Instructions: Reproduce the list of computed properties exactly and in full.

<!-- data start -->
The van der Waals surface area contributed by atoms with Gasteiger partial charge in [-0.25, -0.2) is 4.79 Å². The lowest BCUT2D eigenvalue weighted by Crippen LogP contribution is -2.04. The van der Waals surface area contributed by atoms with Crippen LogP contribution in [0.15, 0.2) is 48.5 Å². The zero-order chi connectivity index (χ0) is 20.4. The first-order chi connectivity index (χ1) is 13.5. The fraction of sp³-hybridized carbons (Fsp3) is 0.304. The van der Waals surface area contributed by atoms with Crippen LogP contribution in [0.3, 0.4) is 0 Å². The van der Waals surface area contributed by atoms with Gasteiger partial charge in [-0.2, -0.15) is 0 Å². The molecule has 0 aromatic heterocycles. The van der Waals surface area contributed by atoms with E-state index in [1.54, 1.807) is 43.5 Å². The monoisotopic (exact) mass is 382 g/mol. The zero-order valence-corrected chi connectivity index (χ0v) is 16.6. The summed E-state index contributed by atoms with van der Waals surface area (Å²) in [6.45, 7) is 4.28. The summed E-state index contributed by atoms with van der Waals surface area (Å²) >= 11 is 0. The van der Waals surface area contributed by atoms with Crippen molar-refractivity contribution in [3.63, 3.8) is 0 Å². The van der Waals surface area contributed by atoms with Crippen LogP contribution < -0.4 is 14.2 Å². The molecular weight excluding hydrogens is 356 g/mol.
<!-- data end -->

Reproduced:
The van der Waals surface area contributed by atoms with Gasteiger partial charge in [-0.25, -0.2) is 4.79 Å². The lowest BCUT2D eigenvalue weighted by Crippen LogP contribution is -2.04. The van der Waals surface area contributed by atoms with Crippen LogP contribution in [0.15, 0.2) is 48.5 Å². The zero-order chi connectivity index (χ0) is 20.4. The first-order chi connectivity index (χ1) is 13.5. The fraction of sp³-hybridized carbons (Fsp3) is 0.304. The van der Waals surface area contributed by atoms with Crippen LogP contribution in [0.3, 0.4) is 0 Å². The van der Waals surface area contributed by atoms with Gasteiger partial charge in [-0.2, -0.15) is 0 Å². The molecule has 0 aromatic heterocycles. The van der Waals surface area contributed by atoms with E-state index in [1.54, 1.807) is 43.5 Å². The monoisotopic (exact) mass is 382 g/mol. The zero-order valence-corrected chi connectivity index (χ0v) is 16.6. The summed E-state index contributed by atoms with van der Waals surface area (Å²) in [6.45, 7) is 4.28. The summed E-state index contributed by atoms with van der Waals surface area (Å²) >= 11 is 0. The van der Waals surface area contributed by atoms with Crippen molar-refractivity contribution in [3.63, 3.8) is 0 Å². The van der Waals surface area contributed by atoms with Crippen LogP contribution < -0.4 is 14.2 Å². The molecular weight excluding hydrogens is 356 g/mol.